Homemade catsup is a recipe I am experimenting with for a cooking project to do with kids. The recipe is delicious, not exactly health food but when you make it at home you add exactly what you want, and skip the high fructose corn syrup. I used brown sugar and honey instead of white sugar. Once I perfect the recipe I will post it to share.
Those who eat meals away from home will find it easy to consume a whole days worth of calories in one meal, an appetizer alone can carry 1,000 calories. It is estimated 16% of men and 13% of women between the ages of 20 to 39 eat pizza every day A deep dish pizza with chicken, cheese, bacon and ranch dressing can carry 2,160 calories, the Center For Science in the Public Interest (CSPI) estimates it would take 5-1/2 hours of non stop cycling to erase that meal.
Most Americans report cooking an average of five dinners each week. Not surprisingly, households with children are more likely to make meals at home but the lower the household income and education the greater likelihood individuals do not cook at home, wealthier more educated households cooked at home more often, and households with foreign born family members cooked at home more often too.
In general, meals prepared in the home will include more vegetables and be better “balanced” than meals eaten away from home. To make home cooking happen more often, keep staples in the house for quick easy meals. Frozen chicken, fish or turkey can be thawed and grilled, baked or roasted while vegetables cook and a salad is made.
The preliminary 2015 US Dietary Guidelines, released last month generated a lot of publicity and confusion. Dr Walter Willet, Chair of the the Department of Nutrition at Harvard School of Public Health (HSPH), along with Frank Hu, professor of nutrition and epidemiology at the school and Meir Stampfer also of HSPH wrote a column in the Boston Globe addressing the confusing messages that occur in our media. It is worth a read. Despite what you might think, there is a great deal of consensus and good science on what we should eat for optimal health. It is a menu that includes fruits, vegetables and whole grains. The Harvard School of Public Health has a web page Nutrition Source that is an accurate and very reliable resource on food and nutrition.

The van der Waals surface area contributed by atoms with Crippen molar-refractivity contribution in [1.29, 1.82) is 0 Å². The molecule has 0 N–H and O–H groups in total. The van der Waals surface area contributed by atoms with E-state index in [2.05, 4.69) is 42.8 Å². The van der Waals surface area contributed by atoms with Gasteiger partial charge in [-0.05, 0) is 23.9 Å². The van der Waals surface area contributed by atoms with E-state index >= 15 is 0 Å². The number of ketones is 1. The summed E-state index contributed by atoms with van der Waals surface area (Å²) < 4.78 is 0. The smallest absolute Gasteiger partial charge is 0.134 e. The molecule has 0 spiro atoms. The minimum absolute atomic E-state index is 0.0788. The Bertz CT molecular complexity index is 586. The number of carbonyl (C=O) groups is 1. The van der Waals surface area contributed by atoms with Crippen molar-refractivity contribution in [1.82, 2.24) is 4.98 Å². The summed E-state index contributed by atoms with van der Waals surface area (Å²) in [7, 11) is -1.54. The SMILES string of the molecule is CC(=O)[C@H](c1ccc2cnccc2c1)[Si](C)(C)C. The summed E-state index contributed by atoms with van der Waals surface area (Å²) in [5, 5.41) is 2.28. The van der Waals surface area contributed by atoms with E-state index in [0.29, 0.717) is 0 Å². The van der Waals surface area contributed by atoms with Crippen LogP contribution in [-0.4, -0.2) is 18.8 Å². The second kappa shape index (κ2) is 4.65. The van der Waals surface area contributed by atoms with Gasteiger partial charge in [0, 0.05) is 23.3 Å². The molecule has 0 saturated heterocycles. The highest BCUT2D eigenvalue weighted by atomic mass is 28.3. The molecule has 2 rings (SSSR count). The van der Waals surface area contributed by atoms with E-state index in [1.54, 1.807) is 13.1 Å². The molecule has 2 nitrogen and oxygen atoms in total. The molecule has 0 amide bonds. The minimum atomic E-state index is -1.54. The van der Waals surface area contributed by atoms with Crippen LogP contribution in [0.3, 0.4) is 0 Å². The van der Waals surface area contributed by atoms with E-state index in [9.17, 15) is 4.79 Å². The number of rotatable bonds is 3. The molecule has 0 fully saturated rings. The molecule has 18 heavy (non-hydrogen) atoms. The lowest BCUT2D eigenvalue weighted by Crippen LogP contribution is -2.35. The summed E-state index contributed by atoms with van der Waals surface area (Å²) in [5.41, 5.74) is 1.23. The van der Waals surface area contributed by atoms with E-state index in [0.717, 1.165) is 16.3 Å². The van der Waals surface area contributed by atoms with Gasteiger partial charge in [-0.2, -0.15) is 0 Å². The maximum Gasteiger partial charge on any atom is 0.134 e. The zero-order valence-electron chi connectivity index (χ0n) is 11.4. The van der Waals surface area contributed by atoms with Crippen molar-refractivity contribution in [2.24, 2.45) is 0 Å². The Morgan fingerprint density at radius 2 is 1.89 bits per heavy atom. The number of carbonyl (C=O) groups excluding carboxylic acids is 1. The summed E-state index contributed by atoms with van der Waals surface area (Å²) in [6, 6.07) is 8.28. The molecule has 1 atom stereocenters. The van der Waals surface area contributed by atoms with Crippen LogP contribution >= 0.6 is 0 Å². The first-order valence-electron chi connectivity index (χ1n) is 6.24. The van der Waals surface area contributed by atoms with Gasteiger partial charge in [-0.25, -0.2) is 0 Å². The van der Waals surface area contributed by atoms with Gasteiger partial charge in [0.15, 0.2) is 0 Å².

Bon Appetite Magazine offered this delicious recipe for a roasted vegetable tart. It starts with roasting vegetables, then layering them in a pie plate filled with a glaze, topping with cheese and a pastry crust. To save time I used a store bought pastry crust. The pie is inverted so the vegetables are seen as the star of the dish. This can be a side dish or vegetarian main dish. I am sure it would be terrific cut into small wedges and served as an appetizer.
Sliced vegetables ready for roasting
The New York Times just ran an article on the drinking and making of ordinary broth. Making turkey or chicken broth is simple. I save the bones from a roasted chicken or turkey. Place the bones in a large pot add enough water to cover it by about 3 inches, add 1/3 cup apple cider vinegar, a bay leaf and a whole onion. Simmer on low heat until you have the flavor you like- this will take at least 3 hours, up to 6 hours. Strain the broth to remove the bones.
Now you have a simple broth which you can drink instead of tea or coffee or add vegetables, cooked chicken, cooked noodles, or barley to make a delicious soup. Broth can also be refrigerated until ready to use or freeze for up to 6 weeks.